Connect with us

Games

Review: Hamsterdam Throws Rhythm and Precision to the Winds

As the game never really switches up its formula, it’s not long before fatigue sets in.

1.5
Jeremy Winslow

Published

on

Hamsterdam
Photo: Muse Games

Muse Games’s Hamsterdam: Paws of Justice is being touted as “a game where rhythm and precision meets some good old fashioned button-mashing.” But this beat ‘em up throws rhythm and precision to the winds across its approximately three-hour campaign, existing only to satisfy players’ thirst for mindless button-mashing.

Hamsterdam’s narrative is the flimsiest of veils to propel the action forward. The game’s hero, Pimm, is a cute hamster who uses martial arts to save the city of Hamsterdam from the evil chinchilla Marlo. Using button, gesture, and touch controls, Pimm can attack, counter, and execute a special move once his K.O. meter is full. Throughout, you’ll spend many a level mash-attacking until the Rodent Gang—composed of mice, rabbits, and the like—is disbanded, and, no doubt, bemoaning how the game requires you to make little to no strategic maneuvers. It almost stings that the only means of increasing the game’s difficulty is by adding more enemies with larger health pools who are all functionally and visually the same.

In Hamsterdam, you’re able to execute a number of Hamster-fu techniques. The Charged attack, which is necessary to use later in the game, breaks the guard of shielded enemies, while the Perfect attack, just before a visible halo around Pimm dissipates, deals extra damage and more quickly fills your K.O. meter. Both techniques are useful for staggering enemies and causing them to drop health items—that is, if they actually worked as intended. Indeed, because Hamsterdam has issues recognizing your button inputs, it’s frustratingly common here for you to try an execute an attack only for Pimm to just stand around doing nothing.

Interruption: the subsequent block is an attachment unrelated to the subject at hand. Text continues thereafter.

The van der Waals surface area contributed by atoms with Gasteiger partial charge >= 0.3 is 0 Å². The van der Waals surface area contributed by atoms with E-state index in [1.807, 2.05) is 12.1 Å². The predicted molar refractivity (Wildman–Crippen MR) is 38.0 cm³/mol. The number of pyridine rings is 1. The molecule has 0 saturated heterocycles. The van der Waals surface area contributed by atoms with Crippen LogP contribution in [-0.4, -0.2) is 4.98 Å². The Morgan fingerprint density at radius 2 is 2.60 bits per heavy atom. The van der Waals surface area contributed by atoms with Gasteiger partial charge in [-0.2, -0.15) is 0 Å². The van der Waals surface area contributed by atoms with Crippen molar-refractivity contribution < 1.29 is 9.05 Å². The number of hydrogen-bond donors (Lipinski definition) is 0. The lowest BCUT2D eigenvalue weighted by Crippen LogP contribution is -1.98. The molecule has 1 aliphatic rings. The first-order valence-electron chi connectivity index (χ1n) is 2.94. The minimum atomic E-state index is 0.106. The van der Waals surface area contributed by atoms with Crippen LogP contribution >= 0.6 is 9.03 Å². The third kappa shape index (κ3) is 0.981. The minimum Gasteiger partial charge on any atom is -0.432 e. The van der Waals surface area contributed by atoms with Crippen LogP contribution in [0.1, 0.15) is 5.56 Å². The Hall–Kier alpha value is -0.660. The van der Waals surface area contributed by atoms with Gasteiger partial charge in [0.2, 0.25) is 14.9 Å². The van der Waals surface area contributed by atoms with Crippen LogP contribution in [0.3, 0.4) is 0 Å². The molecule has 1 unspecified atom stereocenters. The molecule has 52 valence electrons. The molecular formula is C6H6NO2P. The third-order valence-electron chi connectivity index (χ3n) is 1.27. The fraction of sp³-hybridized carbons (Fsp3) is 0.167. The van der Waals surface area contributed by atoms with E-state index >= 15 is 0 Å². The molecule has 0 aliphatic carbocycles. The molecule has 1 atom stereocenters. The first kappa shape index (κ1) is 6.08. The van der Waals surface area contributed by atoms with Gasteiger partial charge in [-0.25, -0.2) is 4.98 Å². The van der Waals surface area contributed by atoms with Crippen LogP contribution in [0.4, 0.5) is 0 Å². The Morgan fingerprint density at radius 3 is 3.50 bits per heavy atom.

As the game never really switches up its formula, it’s not long before fatigue sets in. Every level is identical to the last, with enemies appearing more or less where you expect. The only real visible changes Hamsterdam offers across its 30 or so levels are those found in the customization options for Pimm, the backgrounds, and the clothing worn by the Rodent Gang—and even those are just very minor color alterations. You’re liable to be struck by a palpable sense of déjà vu while button-mashing on the streets of Hamsterdam, illustrating that simplicity may be conducive to accessibility, but it’s also the quickest way to stoke boredom.

Don’t be fooled by the different colors that are meant to denote harder enemies and new levels, as there’s no disguising Hamsterdam’s ardent commitment to the blandness of its combat and world. Not only do enemies always appear to the right of Pimm, they just idly stand by, begging for a beating. Even the big skirmishes see little variance, with most bosses easily dispatched with just a few hits. Pimm may be cute, and he looks like he hits hard, but in action, Hamsterdam doesn’t convince us that there’s much power in his little paws.

The game was reviewed using a download code provided by Future Friends Games.

Developer: Muse Games Publisher: Muse Games Platform: Switch Release Date: August 1, 2019 ESRB: E10+ ESRB Descriptions: Fantasy Violence Buy: Game

We’re committed to keeping our content free and accessible—meaning no paywalls or subscription fees—so if you like what we do, consider becoming a SLANT patron, or making a PayPal donation.
Advertisement
Comments

Trending